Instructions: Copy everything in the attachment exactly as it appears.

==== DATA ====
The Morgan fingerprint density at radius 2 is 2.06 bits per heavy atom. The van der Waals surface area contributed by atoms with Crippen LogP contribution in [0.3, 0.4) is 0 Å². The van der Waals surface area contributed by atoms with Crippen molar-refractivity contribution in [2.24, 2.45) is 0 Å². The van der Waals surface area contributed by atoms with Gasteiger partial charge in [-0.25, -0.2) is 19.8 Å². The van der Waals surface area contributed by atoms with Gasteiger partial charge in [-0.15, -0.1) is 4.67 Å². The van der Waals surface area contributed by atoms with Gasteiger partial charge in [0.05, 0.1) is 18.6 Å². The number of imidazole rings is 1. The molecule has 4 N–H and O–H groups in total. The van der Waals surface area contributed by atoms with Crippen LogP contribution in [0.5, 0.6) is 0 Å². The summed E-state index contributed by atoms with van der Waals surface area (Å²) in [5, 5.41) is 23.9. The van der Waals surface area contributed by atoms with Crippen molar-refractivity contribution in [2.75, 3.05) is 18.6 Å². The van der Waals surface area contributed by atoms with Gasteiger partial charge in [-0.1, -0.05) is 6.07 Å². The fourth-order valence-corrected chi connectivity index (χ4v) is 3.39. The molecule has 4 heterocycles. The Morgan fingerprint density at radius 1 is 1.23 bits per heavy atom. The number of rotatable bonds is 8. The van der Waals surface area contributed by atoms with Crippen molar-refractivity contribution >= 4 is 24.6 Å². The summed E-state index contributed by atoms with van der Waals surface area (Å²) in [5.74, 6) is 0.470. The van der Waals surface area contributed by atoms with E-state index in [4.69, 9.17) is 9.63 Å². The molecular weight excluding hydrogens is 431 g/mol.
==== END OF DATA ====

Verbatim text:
The Morgan fingerprint density at radius 2 is 2.06 bits per heavy atom. The van der Waals surface area contributed by atoms with Crippen LogP contribution in [0.3, 0.4) is 0 Å². The van der Waals surface area contributed by atoms with Crippen molar-refractivity contribution in [2.24, 2.45) is 0 Å². The van der Waals surface area contributed by atoms with Gasteiger partial charge in [-0.25, -0.2) is 19.8 Å². The van der Waals surface area contributed by atoms with Gasteiger partial charge in [-0.15, -0.1) is 4.67 Å². The van der Waals surface area contributed by atoms with Gasteiger partial charge in [0.05, 0.1) is 18.6 Å². The number of imidazole rings is 1. The molecule has 4 N–H and O–H groups in total. The van der Waals surface area contributed by atoms with Crippen LogP contribution in [0.5, 0.6) is 0 Å². The summed E-state index contributed by atoms with van der Waals surface area (Å²) in [5, 5.41) is 23.9. The van der Waals surface area contributed by atoms with Crippen molar-refractivity contribution in [2.75, 3.05) is 18.6 Å². The van der Waals surface area contributed by atoms with Gasteiger partial charge in [-0.1, -0.05) is 6.07 Å². The fourth-order valence-corrected chi connectivity index (χ4v) is 3.39. The molecule has 4 heterocycles. The Morgan fingerprint density at radius 1 is 1.23 bits per heavy atom. The number of rotatable bonds is 8. The van der Waals surface area contributed by atoms with Crippen molar-refractivity contribution >= 4 is 24.6 Å². The summed E-state index contributed by atoms with van der Waals surface area (Å²) in [5.74, 6) is 0.470. The van der Waals surface area contributed by atoms with E-state index in [4.69, 9.17) is 9.63 Å². The molecular weight excluding hydrogens is 431 g/mol.